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To compare antimicrobial utilization data derived from pharmacy dispensing records and nursing administration record data by 2 commonly used units of measure.
DESIGN, PARTICIPANTS, AND METHODS
Data from nursing administration records and pharmacy dispensing records were obtained for 32 medical wards. From nursing and pharmacy data, defined daily doses (DDD) were calculated, and from the nursing data, days of therapy were derived. Direct comparison of total antimicrobial use was performed by graphical analysis and linear regression. Slope of trend line was used to quantify the difference between pairs of measures. Bland-Altman plots were constructed to determine constant and proportional bias. At the level of individual agents, difference between pairs of measures was calculated and presented graphically and the average (95% CI) for the difference between measures was determined.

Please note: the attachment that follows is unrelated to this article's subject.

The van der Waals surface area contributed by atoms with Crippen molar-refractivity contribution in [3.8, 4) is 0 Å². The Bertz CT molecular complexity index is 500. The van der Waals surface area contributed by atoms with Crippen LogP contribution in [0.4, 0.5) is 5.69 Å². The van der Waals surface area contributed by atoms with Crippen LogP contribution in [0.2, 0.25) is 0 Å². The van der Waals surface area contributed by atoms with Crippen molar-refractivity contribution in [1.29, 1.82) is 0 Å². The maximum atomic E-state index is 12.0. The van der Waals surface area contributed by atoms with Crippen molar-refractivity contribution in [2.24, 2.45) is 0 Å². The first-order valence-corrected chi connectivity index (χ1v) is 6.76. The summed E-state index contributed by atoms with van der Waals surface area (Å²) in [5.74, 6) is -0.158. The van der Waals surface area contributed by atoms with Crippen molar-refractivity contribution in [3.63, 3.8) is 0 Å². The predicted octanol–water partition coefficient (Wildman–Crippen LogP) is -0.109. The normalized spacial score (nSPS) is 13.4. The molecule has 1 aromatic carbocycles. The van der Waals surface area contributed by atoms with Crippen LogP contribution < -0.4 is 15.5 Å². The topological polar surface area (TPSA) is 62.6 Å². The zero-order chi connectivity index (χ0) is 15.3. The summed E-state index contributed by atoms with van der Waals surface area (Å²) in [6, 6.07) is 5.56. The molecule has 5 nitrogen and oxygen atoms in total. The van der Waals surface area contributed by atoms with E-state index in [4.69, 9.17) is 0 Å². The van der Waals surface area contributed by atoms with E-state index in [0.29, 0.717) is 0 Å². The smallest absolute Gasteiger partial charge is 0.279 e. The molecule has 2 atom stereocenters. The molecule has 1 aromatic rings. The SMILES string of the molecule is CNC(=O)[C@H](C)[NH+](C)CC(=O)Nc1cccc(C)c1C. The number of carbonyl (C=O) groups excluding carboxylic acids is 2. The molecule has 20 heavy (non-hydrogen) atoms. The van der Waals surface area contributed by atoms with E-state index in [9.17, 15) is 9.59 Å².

Nursing administration record–derived DDD were on average 23% lower than corresponding rates of pharmacy dispensing record–derived DDD. The difference between rates of utilization by days of therapy vs DDD from the same source (nursing) was relatively small. Results from analysis of different individual agents were highly variable with wide 95% CIs.
In our setting, we found clinically relevant differences in antimicrobial utilization associated with data from different sources. This outweighed the importance of the metric (DDD or days of therapy). However, measurement of use of individual agents was highly variable and sensitive to both metric unit and data sources.
Infect Control Hosp Epidemiol 2015;00(0): 1–7
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